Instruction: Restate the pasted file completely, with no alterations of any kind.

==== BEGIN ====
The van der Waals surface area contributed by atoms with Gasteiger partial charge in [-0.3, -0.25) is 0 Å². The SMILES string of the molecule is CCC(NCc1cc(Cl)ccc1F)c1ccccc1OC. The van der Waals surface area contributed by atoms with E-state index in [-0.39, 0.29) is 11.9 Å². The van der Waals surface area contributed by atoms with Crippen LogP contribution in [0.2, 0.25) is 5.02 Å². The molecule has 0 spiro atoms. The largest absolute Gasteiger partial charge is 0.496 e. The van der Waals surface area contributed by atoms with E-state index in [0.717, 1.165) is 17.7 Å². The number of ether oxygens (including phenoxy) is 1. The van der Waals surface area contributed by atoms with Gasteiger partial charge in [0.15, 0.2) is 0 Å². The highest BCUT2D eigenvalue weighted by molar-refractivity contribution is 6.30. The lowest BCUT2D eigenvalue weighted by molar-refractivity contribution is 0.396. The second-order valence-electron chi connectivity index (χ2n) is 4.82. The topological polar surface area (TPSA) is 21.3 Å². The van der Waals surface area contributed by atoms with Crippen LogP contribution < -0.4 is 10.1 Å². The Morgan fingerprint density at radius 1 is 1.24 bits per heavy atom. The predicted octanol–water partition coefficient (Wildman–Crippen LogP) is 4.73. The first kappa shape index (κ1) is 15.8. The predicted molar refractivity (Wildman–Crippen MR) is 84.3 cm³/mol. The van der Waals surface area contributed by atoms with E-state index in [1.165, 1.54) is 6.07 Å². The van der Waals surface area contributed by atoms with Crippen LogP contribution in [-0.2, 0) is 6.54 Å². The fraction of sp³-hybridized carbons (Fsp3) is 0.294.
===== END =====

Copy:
The van der Waals surface area contributed by atoms with Gasteiger partial charge in [-0.3, -0.25) is 0 Å². The SMILES string of the molecule is CCC(NCc1cc(Cl)ccc1F)c1ccccc1OC. The van der Waals surface area contributed by atoms with E-state index in [-0.39, 0.29) is 11.9 Å². The van der Waals surface area contributed by atoms with Crippen LogP contribution in [0.2, 0.25) is 5.02 Å². The molecule has 0 spiro atoms. The largest absolute Gasteiger partial charge is 0.496 e. The van der Waals surface area contributed by atoms with E-state index in [0.717, 1.165) is 17.7 Å². The number of ether oxygens (including phenoxy) is 1. The van der Waals surface area contributed by atoms with Gasteiger partial charge in [0.15, 0.2) is 0 Å². The highest BCUT2D eigenvalue weighted by molar-refractivity contribution is 6.30. The lowest BCUT2D eigenvalue weighted by molar-refractivity contribution is 0.396. The second-order valence-electron chi connectivity index (χ2n) is 4.82. The topological polar surface area (TPSA) is 21.3 Å². The van der Waals surface area contributed by atoms with Crippen LogP contribution < -0.4 is 10.1 Å². The Morgan fingerprint density at radius 1 is 1.24 bits per heavy atom. The predicted octanol–water partition coefficient (Wildman–Crippen LogP) is 4.73. The first kappa shape index (κ1) is 15.8. The predicted molar refractivity (Wildman–Crippen MR) is 84.3 cm³/mol. The van der Waals surface area contributed by atoms with E-state index in [1.165, 1.54) is 6.07 Å². The van der Waals surface area contributed by atoms with Crippen LogP contribution in [-0.2, 0) is 6.54 Å². The fraction of sp³-hybridized carbons (Fsp3) is 0.294.